We have done this by providing support through such organizations as the Canadian Trade Commissioner Service, the Business Development Bank of Canada, Export Development Canada, and Innovation, Science and Economic Development Canada.
The Business Development Bank of Canada serves 49,000 Canadian entrepreneurs and has committed $29 billion to small and medium-sized businesses. We are redoubling our efforts on the international front to make it clear to our international partners that Canada is the best place in the world to invest.
Why? It is because we have a workforce that is diverse, highly skilled, innovative, well educated, and hard-working. We have a wealth of natural resources. We have a modern, efficient infrastructure, because we have invested in that infrastructure and will continue to do so. We have a sound financial system, recognized across the world as a beacon of stability and efficiency because it is built on a foundation of sound regulation. Finally, of course, in budget 2018 it has been quite clear from the get-go that we in Canada believe in gender equality. We believe it strengthens the economy. When we say all working Canadians deserve the opportunity to earn a good living, we include Canada's talented, hard-working women.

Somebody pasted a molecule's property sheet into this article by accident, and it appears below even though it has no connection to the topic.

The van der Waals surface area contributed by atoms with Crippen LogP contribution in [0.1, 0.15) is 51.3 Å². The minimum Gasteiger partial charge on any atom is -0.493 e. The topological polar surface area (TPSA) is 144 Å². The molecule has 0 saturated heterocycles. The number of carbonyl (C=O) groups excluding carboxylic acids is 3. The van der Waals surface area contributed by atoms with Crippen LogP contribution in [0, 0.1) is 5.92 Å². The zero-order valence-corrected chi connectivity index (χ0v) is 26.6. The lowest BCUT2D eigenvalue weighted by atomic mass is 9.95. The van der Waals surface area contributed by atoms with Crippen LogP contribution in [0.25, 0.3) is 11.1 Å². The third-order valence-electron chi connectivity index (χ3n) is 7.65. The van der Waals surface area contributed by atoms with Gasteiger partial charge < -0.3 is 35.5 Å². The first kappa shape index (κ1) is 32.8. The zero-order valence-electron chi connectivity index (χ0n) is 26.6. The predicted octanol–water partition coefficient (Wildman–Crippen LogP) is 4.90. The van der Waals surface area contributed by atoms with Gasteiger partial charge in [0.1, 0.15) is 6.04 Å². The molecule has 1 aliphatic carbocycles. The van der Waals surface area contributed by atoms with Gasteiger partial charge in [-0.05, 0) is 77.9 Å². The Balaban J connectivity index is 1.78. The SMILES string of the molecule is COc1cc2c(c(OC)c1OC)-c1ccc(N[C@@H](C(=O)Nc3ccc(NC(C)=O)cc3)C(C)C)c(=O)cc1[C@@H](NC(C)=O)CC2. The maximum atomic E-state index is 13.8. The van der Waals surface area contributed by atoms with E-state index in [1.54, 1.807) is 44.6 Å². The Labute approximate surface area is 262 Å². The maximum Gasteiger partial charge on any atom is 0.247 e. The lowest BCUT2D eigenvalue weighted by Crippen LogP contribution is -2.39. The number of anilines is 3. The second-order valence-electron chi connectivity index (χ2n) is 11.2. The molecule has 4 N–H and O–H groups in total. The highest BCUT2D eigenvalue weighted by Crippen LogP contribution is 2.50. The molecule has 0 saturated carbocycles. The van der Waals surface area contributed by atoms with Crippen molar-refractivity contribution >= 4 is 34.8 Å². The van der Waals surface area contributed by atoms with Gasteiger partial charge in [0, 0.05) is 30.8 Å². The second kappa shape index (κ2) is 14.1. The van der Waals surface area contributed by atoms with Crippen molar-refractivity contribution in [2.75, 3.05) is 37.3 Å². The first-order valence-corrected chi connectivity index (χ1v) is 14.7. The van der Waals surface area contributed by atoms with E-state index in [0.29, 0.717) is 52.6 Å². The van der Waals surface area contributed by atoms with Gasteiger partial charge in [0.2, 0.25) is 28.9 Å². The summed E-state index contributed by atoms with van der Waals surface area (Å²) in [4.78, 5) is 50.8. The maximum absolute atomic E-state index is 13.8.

All of us fortunate enough to live in this wonderful country could easily add to that list, but the essential message I want to convey is that Canada's fiscal house is in order, and that means we are resilient to shocks and uncertainty.
We want Canadians to feel confident about the future and to be better prepared for what the future holds. Yes, the government is doing that in part by making investments and taking action to protect Canada's water, air, and natural areas for our children, our grandchildren, and future generations while also creating a clean world-class economy, as I just mentioned.